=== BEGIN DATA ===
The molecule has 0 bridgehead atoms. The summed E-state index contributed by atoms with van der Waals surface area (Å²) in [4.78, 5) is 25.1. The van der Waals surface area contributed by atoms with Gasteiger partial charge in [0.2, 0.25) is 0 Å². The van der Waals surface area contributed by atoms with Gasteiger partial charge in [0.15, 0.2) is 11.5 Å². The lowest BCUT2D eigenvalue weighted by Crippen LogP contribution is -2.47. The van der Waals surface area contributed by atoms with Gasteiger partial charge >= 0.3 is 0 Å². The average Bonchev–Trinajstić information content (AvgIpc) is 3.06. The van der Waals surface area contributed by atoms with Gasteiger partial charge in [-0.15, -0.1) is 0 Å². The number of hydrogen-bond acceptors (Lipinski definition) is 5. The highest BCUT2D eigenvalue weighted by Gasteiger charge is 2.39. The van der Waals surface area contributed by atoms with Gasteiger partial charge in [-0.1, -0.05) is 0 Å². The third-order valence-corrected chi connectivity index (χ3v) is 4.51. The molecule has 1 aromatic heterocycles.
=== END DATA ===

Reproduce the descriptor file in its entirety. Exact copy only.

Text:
The molecule has 0 bridgehead atoms. The summed E-state index contributed by atoms with van der Waals surface area (Å²) in [4.78, 5) is 25.1. The van der Waals surface area contributed by atoms with Gasteiger partial charge in [0.2, 0.25) is 0 Å². The van der Waals surface area contributed by atoms with Gasteiger partial charge in [0.15, 0.2) is 11.5 Å². The lowest BCUT2D eigenvalue weighted by Crippen LogP contribution is -2.47. The van der Waals surface area contributed by atoms with Gasteiger partial charge >= 0.3 is 0 Å². The average Bonchev–Trinajstić information content (AvgIpc) is 3.06. The van der Waals surface area contributed by atoms with Gasteiger partial charge in [-0.15, -0.1) is 0 Å². The number of hydrogen-bond acceptors (Lipinski definition) is 5. The highest BCUT2D eigenvalue weighted by Gasteiger charge is 2.39. The van der Waals surface area contributed by atoms with Gasteiger partial charge in [-0.1, -0.05) is 0 Å². The third-order valence-corrected chi connectivity index (χ3v) is 4.51. The molecule has 1 aromatic heterocycles.